Family businesses can be incredibly rewarding, as they often allow family members to earn a very good living for their families, as well as allow ownership to share in the sense of accomplishment of hopefully growing the business together and passing it on to future generations. Having spent the majority of my life involved with various Family Businesses, as an Owner and Cousin of an eighty-one (81) year old third generation family business; as a Son-in-Law sharing outside perspective and finally as a Salaried Associate for a third-party family business. Accordingly, I have been able to view this special sector of American business from multiple perspectives. All that said, most Family owned businesses only last through the first or second generation. In order to survive through multiple generations, a family business thrives when family business members put business concerns ahead of family issues. That said, Family Business is not without its challenges. One such challenge is balancing between the lessons of yesterday, as well as having an ability to embrace change. This is a key strategy for a successful family business to survive and prosper.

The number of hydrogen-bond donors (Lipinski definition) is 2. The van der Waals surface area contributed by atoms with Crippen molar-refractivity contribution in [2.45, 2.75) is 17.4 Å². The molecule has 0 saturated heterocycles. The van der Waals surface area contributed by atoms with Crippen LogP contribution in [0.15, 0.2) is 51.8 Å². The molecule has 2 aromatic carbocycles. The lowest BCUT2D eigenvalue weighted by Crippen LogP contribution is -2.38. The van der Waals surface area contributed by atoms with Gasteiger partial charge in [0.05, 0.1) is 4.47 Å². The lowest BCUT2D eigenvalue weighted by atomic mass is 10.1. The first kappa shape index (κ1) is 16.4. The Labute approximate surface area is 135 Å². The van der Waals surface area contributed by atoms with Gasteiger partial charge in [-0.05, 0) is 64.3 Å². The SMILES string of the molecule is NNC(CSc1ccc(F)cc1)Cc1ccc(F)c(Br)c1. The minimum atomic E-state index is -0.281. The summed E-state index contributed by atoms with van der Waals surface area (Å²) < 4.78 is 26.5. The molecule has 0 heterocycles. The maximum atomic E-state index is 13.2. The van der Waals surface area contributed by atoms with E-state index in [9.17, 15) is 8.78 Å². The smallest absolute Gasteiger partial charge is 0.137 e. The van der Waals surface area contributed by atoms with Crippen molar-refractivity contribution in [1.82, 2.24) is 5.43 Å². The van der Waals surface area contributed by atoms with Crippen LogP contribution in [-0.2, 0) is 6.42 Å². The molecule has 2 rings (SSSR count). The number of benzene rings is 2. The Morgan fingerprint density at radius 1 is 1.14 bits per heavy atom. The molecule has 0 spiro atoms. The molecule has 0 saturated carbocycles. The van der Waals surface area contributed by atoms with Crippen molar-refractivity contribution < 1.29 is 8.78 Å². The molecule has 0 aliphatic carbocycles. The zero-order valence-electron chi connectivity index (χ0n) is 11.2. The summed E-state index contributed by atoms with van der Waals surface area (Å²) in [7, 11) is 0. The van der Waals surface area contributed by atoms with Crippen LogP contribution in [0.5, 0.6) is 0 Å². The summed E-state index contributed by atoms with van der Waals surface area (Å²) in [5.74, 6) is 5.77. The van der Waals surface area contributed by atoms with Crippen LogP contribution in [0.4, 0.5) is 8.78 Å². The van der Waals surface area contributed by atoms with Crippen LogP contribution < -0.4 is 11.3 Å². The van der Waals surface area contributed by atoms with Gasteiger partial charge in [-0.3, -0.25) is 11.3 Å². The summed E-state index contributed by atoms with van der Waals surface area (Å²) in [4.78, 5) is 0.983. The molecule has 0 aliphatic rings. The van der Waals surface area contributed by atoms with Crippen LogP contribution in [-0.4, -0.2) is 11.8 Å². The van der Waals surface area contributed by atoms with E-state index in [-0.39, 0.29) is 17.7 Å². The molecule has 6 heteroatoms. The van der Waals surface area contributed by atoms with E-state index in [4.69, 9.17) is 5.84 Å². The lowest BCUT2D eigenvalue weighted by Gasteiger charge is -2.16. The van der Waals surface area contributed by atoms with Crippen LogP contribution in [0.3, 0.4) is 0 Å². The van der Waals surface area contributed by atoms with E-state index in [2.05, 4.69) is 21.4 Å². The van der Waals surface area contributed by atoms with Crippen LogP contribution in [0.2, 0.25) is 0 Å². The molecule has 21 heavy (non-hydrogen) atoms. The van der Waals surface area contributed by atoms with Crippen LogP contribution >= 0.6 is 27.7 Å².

Family businesses often encounter overlap issues unique to “family”, such as power, politics, friction and succession policy, along with the everyday issues of business compensation, authority, control, and industry success in general. When these issues arise, family must proactively address them and not allow them to become major conflict areas.

Family business issues have spawned and created numerous schools of thought and practice, not always in agreement, not to mention University courses, departments and countless books on the topic. All that said, a few key topics that must always be continually addressed, reviewed, implemented, and continually followed to guarantee a family business’s survival are clearly defined roles and responsibilities for all family business members; a primary emphasis on the business and a secondary emphasis on family to maintain successful business focus and objectives, as well as a consistent decision making process necessary for the businesses to move forward and make prudent decisions; an agreed chain of command and succession plan, coupled with the ability and willingness to seek outside consultants, counsel and professional advice when faced with emotional family issues and decisions.